Republican presidential candidate Ben Carson struggled Sunday to attach specifics to his plan to defeat the Islamic State militant group, again illustrating the former neurosurgeon's difficulty discussing foreign-policy matters.
Speaking on "Fox News Sunday," Carson could not name a specific country or leader he would call to assemble an international coalition to counter the Islamic State, despite being asked three times by host Chris Wallace.
"My point being that if we get out there and we really lead and it appears that we're making progress, that all of the Arab states and even the non-Arab states who are, I think, beginning to recognize that the jihad movement is global" will join, Carson said.
He suggested that he would shoot down a Russian plane if it violated a U.S.-led no-fly zone over Syria, even when told that the decision could prompt Russia to shoot down a U.S. plane in response.
"If they violate it, we will, in fact, enforce it. We'll see what happens. For us to always be backing down because we're afraid of a conflict, that's not how we became a great nation, Chris," he said.
"If we establish a no-fly zone and we make clear the rules, and they violate it — that's why you have a no-fly zone. That's the very definition of a no-fly zone. You can't fly there."
And he continued to argue that China is directly involved in the Syrian conflict, alleging that the Chinese have sent arms to Syria and that these weapons are "very sophisticated and are obviously going to require support in order to operate."
Carson's foreign-policy abilities are under scrutiny after terrorist attacks in Paris on Friday night. The former neurosurgeon and author is popular among Republicans, with more than 7 in 10 expressing a favorable view in a recent Washington Post-ABC News poll. But as the Paris attacks introduce a new dynamic in the 2016 presidential primary, it remains to be seen whether Carson can build credibility on international affairs.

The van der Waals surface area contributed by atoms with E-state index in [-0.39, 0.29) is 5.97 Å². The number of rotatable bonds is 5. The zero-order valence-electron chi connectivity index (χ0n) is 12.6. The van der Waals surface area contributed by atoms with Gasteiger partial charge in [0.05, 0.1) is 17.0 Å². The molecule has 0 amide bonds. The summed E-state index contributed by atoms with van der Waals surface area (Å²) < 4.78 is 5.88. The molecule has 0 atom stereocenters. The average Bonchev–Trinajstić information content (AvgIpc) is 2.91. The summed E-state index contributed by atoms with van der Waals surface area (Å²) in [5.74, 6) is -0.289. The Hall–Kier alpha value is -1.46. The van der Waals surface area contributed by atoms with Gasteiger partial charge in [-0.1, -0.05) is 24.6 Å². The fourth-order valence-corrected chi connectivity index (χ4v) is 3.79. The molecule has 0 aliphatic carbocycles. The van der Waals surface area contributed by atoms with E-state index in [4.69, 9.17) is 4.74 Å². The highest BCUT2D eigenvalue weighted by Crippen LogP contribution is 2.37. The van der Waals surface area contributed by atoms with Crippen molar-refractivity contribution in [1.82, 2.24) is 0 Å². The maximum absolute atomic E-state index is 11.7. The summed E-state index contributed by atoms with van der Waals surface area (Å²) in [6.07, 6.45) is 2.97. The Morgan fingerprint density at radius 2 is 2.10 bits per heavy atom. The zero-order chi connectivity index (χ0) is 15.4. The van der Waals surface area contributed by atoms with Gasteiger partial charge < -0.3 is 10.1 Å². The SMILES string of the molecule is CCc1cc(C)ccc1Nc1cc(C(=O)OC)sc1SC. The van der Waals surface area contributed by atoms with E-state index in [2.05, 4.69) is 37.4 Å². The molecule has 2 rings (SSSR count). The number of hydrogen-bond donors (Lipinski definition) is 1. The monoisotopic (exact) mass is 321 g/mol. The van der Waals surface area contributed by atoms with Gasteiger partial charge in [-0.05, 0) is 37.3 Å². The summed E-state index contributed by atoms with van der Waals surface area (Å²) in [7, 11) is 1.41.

Carson acknowledged his lack of experience when asked how many troops he would commit to fighting terrorism in the Middle East, a scenario he told reporters on Friday he supported.
"I don't want to put a specific number on it or indicate what types of people there are because those are decisions that, I think, are made by people who have a tremendous amount of military experience and capability," he said Sunday. "For me to pretend like I have all that knowledge and the ability to formulate the specific plans is foolish, and I think anybody else who thinks they know it all is foolish also."
"You have to be willing to recognize that you are not the end-all, but that you are the conduit for the conduct of American policies" as president, he said.
At one point, the interview entered odd territory as Carson suddenly brought up neurological principles in response to a question about whether the United States should allow Syrian refugees to enter the country.
"To bring them over here is ... a suspension of intellect," Carson said. "The reason the human brain has these big frontal lobes as opposed to other animals is because we can engage in rational thought-processing ... Animals, on the other hand, have big brain stems and rudimentary thinking because they react. We don't have to just react, we can think."